Comments

  1. Oy, not the White Ribbon Campaign AGAIN.

    How is this relevant to men looking for solutions to men’s problems? The White Ribbon Campaign is a passive-aggressive obstacle to men finding justice, not an ally.

  2. Fascinating!…what are U doing for men?

    • I am not surprised at the comments that are quickly appearing…interesting…as though one column defines what one does for men. For most of my life all I heard was a male perspective – say the first 25 years. For the last 20 years I’ve written on the experience of males experiencing abuse, wrote a memoir about my own experience even. I guess sometimes I feel like writing about women’s issues from a male perspective.

      • As a side note, will I live to see the day women try to take a walk in men’s shoes and raise awareness n money to fight violence against men? Especially seeing as on the street men are more at risk of violence than women?

        I dislike gendered campaigns though as they contribute to stereotypes of abuse which actually just harm victims, and leave up to half the victims and perps (perps need help too to change their ways) unhelped as it always ends up being a case of men = perp, women = victims since very few seem to give a shit about the reverse. Hell the support for male victims of abuse is far less than the rate of abuse men face, women actually get a disproportionate level of support for abuse campaigns.

        Hi 5 for working to end abuse though for either gender. I myself support slutwalk as they also help male victims too (or at least their facebook appears to raise some awareness), but I refuse to support the white ribbon stuff unless there is a brother campaign to balance it back out. I can’t help add to that extremely damaging narrative of male = abuser, female = victim, I’ve seen too many people hurt by it. I’d much prefer to throw my weight behind a gender neutral campaign, one with posters of either both sexes in each role, or one with androgynous people so you can’t apply gender to them, but simply abuser or victim.

        And you’re most likely going to get a lot of whataboutthemenz comments to this but that’s largely because society, and even many anti-abuse campaigners seem to care very little for raising awareness about male victims, and even less about female perpetrators. This site also has a lot of male victims of female abusers, and we get quite a lot of chivalrous campaigns in our society asking us to fight abuse against women ONLY, but not much on fighting the abuse we suffer especially if it’s a female abuser. You could imagine walking into a women’s shelter n asking them to stand up against violence against men only, and then imagine a society where a disproportionate level of awareness is given to male victims, and very little to female victims. Logically it’s going to ruffle feathers, and can even be considered insulting if the difference in support is too great.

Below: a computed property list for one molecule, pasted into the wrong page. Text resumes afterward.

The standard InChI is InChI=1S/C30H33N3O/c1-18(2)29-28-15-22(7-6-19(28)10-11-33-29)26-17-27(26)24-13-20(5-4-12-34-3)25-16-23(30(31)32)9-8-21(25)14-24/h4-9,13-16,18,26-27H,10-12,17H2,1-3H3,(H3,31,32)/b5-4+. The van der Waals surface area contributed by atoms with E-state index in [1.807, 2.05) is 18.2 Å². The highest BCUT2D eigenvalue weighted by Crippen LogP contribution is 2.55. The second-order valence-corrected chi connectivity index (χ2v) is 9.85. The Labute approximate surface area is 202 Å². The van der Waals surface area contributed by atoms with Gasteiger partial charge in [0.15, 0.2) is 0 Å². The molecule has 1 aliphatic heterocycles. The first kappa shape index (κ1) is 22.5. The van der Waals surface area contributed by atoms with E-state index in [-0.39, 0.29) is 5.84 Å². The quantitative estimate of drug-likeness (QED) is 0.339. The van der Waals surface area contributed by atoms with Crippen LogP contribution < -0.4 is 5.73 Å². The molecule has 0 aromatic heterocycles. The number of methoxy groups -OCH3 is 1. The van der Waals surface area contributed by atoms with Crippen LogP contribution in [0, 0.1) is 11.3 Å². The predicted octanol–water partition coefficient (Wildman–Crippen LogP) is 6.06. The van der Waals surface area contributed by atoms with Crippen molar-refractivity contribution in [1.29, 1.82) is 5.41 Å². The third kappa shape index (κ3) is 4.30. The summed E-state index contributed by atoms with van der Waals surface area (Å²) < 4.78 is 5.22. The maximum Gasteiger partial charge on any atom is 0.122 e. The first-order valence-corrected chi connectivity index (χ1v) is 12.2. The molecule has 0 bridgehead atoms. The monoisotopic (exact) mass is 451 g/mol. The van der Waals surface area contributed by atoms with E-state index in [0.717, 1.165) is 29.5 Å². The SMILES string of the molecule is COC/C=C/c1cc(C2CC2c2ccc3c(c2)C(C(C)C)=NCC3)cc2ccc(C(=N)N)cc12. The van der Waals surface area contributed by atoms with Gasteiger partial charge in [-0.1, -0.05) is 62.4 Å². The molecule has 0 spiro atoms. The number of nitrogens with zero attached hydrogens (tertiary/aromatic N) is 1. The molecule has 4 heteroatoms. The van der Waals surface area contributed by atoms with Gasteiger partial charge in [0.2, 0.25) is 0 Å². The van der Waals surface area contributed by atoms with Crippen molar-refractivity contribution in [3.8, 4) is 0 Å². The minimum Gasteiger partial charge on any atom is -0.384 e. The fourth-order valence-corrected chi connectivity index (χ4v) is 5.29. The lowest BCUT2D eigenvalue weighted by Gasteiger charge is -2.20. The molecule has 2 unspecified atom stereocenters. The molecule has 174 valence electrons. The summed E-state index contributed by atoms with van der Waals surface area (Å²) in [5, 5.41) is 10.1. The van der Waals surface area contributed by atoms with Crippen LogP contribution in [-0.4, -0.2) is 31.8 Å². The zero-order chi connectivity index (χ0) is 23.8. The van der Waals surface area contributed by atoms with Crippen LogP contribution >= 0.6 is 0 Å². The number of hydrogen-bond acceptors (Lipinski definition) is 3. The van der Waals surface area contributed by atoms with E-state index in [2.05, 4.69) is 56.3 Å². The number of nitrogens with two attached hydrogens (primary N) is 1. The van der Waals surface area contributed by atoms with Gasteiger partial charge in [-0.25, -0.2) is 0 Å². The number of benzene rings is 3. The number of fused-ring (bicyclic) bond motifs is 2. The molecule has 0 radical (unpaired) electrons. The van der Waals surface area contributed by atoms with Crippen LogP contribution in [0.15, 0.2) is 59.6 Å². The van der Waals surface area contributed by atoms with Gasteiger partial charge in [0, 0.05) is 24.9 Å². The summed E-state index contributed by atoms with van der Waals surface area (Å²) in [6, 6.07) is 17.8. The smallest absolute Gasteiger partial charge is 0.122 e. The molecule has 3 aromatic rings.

I’m sure pretty much every male here hates violence against women but I guarantee you’ll get more supporters if these campaigns simply tackled violence against both genders, or at least change the pledge to speaking up against violence against everyone. I myself refuse that pledge as I speak up on violence against all people, not just women.

        Hope that clears it up, but I commend you for writing about women’s issues as well as men’s, I just wish more people did the same and maybe we wouldn’t have these kinds of comments ever again ;)

        • I have to write a column just to respond to the points you bring up. There are that many. Thanks for your comments.

          • Thanks, if you write one let me know as I’d love to read. I can tell it becomes aggravating to see the derailment, I just wanted to explain to you and others why it happens and how I think we can stop it. It’s not really justified to derail but I’m truly not surprised it happens.

        • I agree Archy, there is far to much on violence against women, and not enough on violence against men. The genderization of the subject is sexist in it self. And it is kinda disappointing seeing it happen all the time.

          I hope one day there will be something on the subject that also include men, and please without the usual rutine, women have it worse, or men still are responsable for the xxx procent of violent violence.

          IMO either is gender neutral or it is pointless.

  3. wellokaythen says:

    It sounds like there are at least two separate protest messages behind SlutWalk, and they don’t necessarily fit well with each other, so there’s some unavoidable disagreement.

    On the one hand, there’s the message that slut-shaming is wrong and women should stop being shamed for their sexuality and there should not be a double standard for men and women when it comes to the amount of sexual experience you have. Sounds reasonable to me.

    On the other hand, there’s the message that you shouldn’t blame the victims of sexual assault for their own victimhood. There is no magical female outfit that transforms the innocent man into the rapist. There is also no magical outfit that all by itself prevents a woman from being assaulted. Sounds reasonable to me as well.

    The problem is there’s one camp saying “I have a right to my sexuality!” and another saying “I’m not trying to be sexual! I’m just walking down the street!” One is saying “let me be sexual” while the other is saying “let me be.” One wants to draw attention to female sexuality, while the other does not want sexual attention.